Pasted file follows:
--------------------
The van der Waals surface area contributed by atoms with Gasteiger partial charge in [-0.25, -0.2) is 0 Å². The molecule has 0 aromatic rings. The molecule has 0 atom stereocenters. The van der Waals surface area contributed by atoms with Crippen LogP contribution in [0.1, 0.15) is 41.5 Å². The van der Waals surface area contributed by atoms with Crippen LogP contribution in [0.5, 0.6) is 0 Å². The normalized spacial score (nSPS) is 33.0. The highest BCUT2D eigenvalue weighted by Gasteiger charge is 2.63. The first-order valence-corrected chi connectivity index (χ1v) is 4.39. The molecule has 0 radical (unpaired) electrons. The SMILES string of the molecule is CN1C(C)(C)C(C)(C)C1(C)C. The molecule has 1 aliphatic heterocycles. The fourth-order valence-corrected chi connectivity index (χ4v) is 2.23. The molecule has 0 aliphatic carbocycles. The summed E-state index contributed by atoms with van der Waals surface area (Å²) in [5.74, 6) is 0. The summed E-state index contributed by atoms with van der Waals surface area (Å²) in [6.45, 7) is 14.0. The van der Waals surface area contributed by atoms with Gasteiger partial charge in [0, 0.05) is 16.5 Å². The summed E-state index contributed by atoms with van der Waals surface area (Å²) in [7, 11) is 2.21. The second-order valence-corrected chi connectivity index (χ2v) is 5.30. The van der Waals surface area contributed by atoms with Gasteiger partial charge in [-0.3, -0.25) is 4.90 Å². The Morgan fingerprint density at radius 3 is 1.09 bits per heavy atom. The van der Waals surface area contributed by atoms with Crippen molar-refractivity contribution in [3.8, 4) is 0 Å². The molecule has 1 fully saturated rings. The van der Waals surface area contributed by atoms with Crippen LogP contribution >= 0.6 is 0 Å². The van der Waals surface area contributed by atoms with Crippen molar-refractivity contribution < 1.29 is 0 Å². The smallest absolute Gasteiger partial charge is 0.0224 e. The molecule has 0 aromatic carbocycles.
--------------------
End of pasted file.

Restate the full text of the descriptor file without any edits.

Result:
The van der Waals surface area contributed by atoms with Gasteiger partial charge in [-0.25, -0.2) is 0 Å². The molecule has 0 aromatic rings. The molecule has 0 atom stereocenters. The van der Waals surface area contributed by atoms with Crippen LogP contribution in [0.1, 0.15) is 41.5 Å². The van der Waals surface area contributed by atoms with Crippen LogP contribution in [0.5, 0.6) is 0 Å². The normalized spacial score (nSPS) is 33.0. The highest BCUT2D eigenvalue weighted by Gasteiger charge is 2.63. The first-order valence-corrected chi connectivity index (χ1v) is 4.39. The molecule has 0 radical (unpaired) electrons. The SMILES string of the molecule is CN1C(C)(C)C(C)(C)C1(C)C. The molecule has 1 aliphatic heterocycles. The fourth-order valence-corrected chi connectivity index (χ4v) is 2.23. The molecule has 0 aliphatic carbocycles. The summed E-state index contributed by atoms with van der Waals surface area (Å²) in [5.74, 6) is 0. The summed E-state index contributed by atoms with van der Waals surface area (Å²) in [6.45, 7) is 14.0. The van der Waals surface area contributed by atoms with Gasteiger partial charge in [0, 0.05) is 16.5 Å². The summed E-state index contributed by atoms with van der Waals surface area (Å²) in [7, 11) is 2.21. The second-order valence-corrected chi connectivity index (χ2v) is 5.30. The van der Waals surface area contributed by atoms with Gasteiger partial charge in [-0.3, -0.25) is 4.90 Å². The Morgan fingerprint density at radius 3 is 1.09 bits per heavy atom. The van der Waals surface area contributed by atoms with Crippen molar-refractivity contribution in [3.8, 4) is 0 Å². The molecule has 1 fully saturated rings. The van der Waals surface area contributed by atoms with Crippen LogP contribution >= 0.6 is 0 Å². The van der Waals surface area contributed by atoms with Crippen molar-refractivity contribution < 1.29 is 0 Å². The smallest absolute Gasteiger partial charge is 0.0224 e. The molecule has 0 aromatic carbocycles.